Dissertation, U.C. Santa Cruz, 2013

In the Name of the Father, the Governor, and “A-1 Men”: Performing Gender and Statehood in Territorial New Mexico, 1880 – 1912

My dissertation adds the distinctly regional perspective of the Southwest Borderlands to discourse on citizenship, race, and ethnicity by building upon scholarship that positions Territorial New Mexico in the years after the Mexican-American War as a site of U.S. colonialism and imperialism.  In conversation with late nineteenth and early twentieth century narratives of race and identity politics in U.S., Latina/o, and Gender history, I argue that incarcerated working-class Nuevomexicanos, a disabled Navajo, Eastern European immigrant miners, and an African American veteran all articulated elusive rights of citizenship by harnessing a gendered rhetoric—one rooted in the familial responsibilities of able-bodied breadwinners—that working-class Anglo New Mexicans constructed for their own purpose of achieving the national political legitimacy of statehood. To question how these performances of racialized masculinity functioned as a strategy for political belonging in a site of U.S. imperialism in the Southwest Borderlands, I analyze Spanish-language newspapers, Mexican legal statutes, Pueblo and Navajo letters written to Anglo Territorial governors, district court records, and records of the Board of Education, Bureau of Immigration, Territorial Penitentiary, and Mounted Police Force.  

Poster Presentation

U.C. Santa Cruz Graduate Student Research Symposium, May 2009

Conference Presentation

“Courting White Labor to ‘The Land of Prosperity and Happiness’: Territorial New Mexico’s Bureau of Immigration and the Quest for Statehood, 1880-1912,” Southwest Labor Studies Association, 36th Annual National Conference, May 2010.

This conference presentation provides a historical analysis of the propaganda used by Territorial New Mexico’s Bureau of Immigration to recruit a population of able-bodied, white, male, working-class laborers into the Southwest.  This presentation also charts how the Bureau developed a racially-relational immigration policy that defined the labor of one group of immigrants as more valuable than others based upon the broader purpose of obtaining statehood.  Lastly, this presentation situates the demands made by immigrants who diverged from the Bureau of Immigration’s ideal as a form of immigrant labor activism amidst the racialization of workers in the Southwest Borderlands.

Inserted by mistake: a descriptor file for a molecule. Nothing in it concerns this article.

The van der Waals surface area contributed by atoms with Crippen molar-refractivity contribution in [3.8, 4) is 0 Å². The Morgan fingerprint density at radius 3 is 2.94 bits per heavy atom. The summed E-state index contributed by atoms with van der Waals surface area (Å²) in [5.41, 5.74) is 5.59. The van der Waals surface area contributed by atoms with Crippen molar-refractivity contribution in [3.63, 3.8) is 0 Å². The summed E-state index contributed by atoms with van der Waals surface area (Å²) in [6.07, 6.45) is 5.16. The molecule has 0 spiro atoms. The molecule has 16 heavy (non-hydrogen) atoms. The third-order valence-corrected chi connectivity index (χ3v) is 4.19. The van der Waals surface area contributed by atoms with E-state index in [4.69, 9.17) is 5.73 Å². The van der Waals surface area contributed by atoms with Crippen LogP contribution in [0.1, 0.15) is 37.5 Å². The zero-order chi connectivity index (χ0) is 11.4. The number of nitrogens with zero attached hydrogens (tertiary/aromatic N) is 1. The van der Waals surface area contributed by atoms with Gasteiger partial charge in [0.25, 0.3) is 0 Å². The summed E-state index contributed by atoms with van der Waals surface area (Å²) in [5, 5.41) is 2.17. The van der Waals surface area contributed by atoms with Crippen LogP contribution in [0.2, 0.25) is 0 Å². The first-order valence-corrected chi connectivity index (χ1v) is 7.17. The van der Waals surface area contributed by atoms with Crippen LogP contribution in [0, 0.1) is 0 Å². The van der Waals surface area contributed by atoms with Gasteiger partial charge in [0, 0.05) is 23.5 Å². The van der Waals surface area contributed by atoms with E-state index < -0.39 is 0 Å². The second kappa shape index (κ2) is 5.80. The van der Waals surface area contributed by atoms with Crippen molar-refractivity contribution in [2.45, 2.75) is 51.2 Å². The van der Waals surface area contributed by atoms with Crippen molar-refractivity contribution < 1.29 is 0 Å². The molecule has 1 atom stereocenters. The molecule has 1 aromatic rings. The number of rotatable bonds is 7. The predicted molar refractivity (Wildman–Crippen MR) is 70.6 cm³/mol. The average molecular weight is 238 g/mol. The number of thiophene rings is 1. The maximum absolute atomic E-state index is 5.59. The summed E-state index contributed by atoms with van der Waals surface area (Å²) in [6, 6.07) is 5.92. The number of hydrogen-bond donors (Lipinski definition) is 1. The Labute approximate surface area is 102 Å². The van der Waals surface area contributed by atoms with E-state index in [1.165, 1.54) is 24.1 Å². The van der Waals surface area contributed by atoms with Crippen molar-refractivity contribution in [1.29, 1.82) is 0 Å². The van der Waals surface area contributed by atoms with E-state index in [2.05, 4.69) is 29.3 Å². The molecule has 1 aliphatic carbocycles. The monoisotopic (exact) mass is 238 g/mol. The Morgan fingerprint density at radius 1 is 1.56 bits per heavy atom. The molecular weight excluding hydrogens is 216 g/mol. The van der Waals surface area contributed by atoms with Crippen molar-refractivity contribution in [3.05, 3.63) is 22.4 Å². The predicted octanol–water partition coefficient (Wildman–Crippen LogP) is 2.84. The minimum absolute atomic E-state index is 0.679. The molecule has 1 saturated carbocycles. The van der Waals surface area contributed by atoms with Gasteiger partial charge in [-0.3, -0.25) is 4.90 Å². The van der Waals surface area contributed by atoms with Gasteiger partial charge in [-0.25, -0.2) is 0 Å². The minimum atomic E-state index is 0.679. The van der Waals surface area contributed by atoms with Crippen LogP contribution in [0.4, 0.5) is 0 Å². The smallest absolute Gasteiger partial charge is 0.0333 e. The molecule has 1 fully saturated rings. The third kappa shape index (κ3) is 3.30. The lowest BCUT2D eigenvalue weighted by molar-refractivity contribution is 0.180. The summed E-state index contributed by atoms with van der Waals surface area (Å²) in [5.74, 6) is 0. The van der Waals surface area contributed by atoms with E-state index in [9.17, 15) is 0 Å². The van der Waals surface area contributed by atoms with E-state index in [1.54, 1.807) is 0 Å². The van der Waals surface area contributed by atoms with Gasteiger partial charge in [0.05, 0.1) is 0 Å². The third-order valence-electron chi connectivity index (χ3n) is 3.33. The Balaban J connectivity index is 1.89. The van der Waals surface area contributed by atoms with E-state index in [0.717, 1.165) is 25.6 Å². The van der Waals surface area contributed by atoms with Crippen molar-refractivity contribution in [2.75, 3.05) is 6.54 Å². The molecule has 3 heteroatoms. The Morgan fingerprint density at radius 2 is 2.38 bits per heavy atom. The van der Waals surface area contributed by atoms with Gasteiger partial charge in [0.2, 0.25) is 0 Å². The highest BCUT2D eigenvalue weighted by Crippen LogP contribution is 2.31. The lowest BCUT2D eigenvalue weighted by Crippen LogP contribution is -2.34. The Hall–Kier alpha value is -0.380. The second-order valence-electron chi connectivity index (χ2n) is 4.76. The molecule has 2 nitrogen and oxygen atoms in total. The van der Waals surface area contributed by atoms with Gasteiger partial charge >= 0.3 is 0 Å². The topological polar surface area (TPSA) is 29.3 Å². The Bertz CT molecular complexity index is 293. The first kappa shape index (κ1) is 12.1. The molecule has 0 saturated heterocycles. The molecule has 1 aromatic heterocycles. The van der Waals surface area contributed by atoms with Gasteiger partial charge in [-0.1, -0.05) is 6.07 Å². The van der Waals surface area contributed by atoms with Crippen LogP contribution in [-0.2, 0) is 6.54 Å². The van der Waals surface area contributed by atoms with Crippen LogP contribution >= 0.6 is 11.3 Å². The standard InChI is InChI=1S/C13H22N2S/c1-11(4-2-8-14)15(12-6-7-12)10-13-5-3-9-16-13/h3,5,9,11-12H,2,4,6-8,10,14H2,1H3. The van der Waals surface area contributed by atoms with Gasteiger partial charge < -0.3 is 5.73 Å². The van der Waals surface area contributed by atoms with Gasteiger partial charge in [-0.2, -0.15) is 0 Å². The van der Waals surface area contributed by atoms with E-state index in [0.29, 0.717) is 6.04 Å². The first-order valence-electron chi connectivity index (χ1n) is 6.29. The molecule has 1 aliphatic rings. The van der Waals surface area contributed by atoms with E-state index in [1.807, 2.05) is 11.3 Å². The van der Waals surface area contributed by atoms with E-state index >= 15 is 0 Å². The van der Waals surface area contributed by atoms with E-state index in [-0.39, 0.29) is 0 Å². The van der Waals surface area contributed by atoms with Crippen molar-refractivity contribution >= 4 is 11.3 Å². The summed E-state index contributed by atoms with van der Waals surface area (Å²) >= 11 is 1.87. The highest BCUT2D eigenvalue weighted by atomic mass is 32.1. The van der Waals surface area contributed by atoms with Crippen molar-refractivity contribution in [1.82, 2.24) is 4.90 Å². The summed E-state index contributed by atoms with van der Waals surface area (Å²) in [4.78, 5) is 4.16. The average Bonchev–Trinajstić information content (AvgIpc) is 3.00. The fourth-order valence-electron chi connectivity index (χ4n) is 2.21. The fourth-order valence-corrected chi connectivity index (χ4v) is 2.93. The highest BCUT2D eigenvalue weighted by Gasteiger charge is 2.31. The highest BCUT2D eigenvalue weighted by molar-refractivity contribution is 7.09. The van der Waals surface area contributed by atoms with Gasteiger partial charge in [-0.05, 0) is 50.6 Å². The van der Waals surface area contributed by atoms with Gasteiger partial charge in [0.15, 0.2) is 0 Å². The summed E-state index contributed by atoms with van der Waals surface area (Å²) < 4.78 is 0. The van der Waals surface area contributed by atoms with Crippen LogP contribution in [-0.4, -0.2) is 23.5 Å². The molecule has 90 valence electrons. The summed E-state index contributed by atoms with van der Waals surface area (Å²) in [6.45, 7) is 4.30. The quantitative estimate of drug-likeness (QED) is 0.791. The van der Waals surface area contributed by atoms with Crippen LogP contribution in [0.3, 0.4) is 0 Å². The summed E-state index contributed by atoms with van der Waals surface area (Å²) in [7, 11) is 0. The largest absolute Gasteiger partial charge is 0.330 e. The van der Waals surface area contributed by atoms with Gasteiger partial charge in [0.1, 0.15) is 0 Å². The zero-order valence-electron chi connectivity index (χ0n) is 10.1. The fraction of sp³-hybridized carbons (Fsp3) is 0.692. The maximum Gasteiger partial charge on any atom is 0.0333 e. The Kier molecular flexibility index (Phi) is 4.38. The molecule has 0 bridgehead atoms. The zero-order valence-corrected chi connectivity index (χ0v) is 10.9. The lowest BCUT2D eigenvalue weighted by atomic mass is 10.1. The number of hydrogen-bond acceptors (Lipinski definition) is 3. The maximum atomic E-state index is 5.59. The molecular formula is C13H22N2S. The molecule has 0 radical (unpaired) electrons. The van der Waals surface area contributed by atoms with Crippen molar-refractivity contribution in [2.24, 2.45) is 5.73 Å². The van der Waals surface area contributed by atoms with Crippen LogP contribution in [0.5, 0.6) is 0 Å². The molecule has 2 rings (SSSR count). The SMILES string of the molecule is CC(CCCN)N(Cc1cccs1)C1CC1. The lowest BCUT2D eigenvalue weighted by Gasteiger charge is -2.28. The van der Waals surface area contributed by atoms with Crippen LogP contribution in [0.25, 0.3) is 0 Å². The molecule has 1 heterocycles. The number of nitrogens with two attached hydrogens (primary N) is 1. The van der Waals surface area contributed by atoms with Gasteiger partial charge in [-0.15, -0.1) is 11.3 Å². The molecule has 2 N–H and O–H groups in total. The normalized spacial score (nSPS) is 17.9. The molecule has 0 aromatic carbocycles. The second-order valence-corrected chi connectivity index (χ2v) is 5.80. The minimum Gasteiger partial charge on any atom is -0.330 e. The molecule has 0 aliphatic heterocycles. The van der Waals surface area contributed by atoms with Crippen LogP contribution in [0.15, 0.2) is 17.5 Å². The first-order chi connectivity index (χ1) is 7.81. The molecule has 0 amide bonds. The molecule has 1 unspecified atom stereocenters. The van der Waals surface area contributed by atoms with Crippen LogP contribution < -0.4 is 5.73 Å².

Video Link Coming Soon!

Public Lecture

New Mexico Office of the State Historian Lecture Series, State Records Center and Archives, Santa Fe, March 2009.

www.newmexicohistory.org/podcasts/sabrina_sanchez.mp3

Master’s Thesis, U.C. Santa Cruz, 2006

“The California Civic League and the ‘Unprotected Girl’ of the Barbary Coast, 1911-1917”

This thesis examines the relationship between enfranchisement and moral reform within a community of affluent, white clubwomen in Progressive Era San Francisco. This examination of urban reform and women’s electoral politics illustrates the means by which a specific group of socially-privileged women utilized its political power by promoting a classed and racialized position tangled in a rhetoric of defending morality. My research reveals California Civic League members’ own class politics and use of morality as a political strategy that both promoted a feminist agenda and reinforced prescribed gender, racial, and class norms by asserting a position of superior morality over working-class women.  To build this analysis, I conducted seven weeks of research at the California Historical Society in San Francisco, The Young Research Library Archives at the University of California–Los Angeles, and California State University–East Bay in Hayward.

Bachelor’s Thesis, U.C. Berkeley, 2004

“Regulating Mrs. Warren: Theater Censorship and Moral Reform in Urban New York, 1905”

This thesis examines Anthony Comstock’s 1905 failed censorship campaign of George Bernard Shaw’s play, “Mrs. Warren’s Profession,” in order to illuminate various reactions to broader social changes within New York City.  These social developments included urbanization, increased crime rates, the increased visibility of prostitution, and the role of the nation in examinations of the morality of literary characters. My research revealed that at the center of this censorship campaign rested a contested debate over the protection of public morality in a time of growing parental and familial fear of sexuality in urban New York.

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